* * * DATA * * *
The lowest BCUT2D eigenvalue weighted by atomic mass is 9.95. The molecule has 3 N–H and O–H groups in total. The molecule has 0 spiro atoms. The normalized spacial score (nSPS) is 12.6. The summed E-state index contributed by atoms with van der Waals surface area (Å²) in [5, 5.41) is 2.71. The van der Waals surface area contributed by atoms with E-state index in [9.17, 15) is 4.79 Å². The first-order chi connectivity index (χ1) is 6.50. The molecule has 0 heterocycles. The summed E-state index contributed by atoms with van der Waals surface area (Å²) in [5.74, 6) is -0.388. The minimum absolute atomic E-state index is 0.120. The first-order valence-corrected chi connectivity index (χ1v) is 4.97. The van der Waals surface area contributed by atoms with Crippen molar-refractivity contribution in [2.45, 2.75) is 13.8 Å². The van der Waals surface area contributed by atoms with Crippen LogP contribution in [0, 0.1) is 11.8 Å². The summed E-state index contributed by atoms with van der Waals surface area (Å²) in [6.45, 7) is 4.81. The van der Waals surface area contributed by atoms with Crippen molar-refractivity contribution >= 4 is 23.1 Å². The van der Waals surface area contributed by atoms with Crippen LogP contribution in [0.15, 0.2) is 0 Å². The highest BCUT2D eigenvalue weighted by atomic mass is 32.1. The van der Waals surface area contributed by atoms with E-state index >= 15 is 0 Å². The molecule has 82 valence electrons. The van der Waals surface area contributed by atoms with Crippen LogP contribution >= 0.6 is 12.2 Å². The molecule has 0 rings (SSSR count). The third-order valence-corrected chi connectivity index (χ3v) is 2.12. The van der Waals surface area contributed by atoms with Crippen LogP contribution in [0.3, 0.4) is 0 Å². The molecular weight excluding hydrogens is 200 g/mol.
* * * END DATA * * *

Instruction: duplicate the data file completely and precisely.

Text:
The lowest BCUT2D eigenvalue weighted by atomic mass is 9.95. The molecule has 3 N–H and O–H groups in total. The molecule has 0 spiro atoms. The normalized spacial score (nSPS) is 12.6. The summed E-state index contributed by atoms with van der Waals surface area (Å²) in [5, 5.41) is 2.71. The van der Waals surface area contributed by atoms with E-state index in [9.17, 15) is 4.79 Å². The first-order chi connectivity index (χ1) is 6.50. The molecule has 0 heterocycles. The summed E-state index contributed by atoms with van der Waals surface area (Å²) in [5.74, 6) is -0.388. The minimum absolute atomic E-state index is 0.120. The first-order valence-corrected chi connectivity index (χ1v) is 4.97. The van der Waals surface area contributed by atoms with Crippen molar-refractivity contribution in [2.45, 2.75) is 13.8 Å². The van der Waals surface area contributed by atoms with Crippen LogP contribution in [0, 0.1) is 11.8 Å². The summed E-state index contributed by atoms with van der Waals surface area (Å²) in [6.45, 7) is 4.81. The van der Waals surface area contributed by atoms with Crippen molar-refractivity contribution >= 4 is 23.1 Å². The van der Waals surface area contributed by atoms with Crippen LogP contribution in [0.15, 0.2) is 0 Å². The highest BCUT2D eigenvalue weighted by atomic mass is 32.1. The van der Waals surface area contributed by atoms with E-state index >= 15 is 0 Å². The molecule has 82 valence electrons. The van der Waals surface area contributed by atoms with Crippen LogP contribution >= 0.6 is 12.2 Å². The molecule has 0 rings (SSSR count). The third-order valence-corrected chi connectivity index (χ3v) is 2.12. The van der Waals surface area contributed by atoms with Crippen LogP contribution in [0.3, 0.4) is 0 Å². The molecular weight excluding hydrogens is 200 g/mol.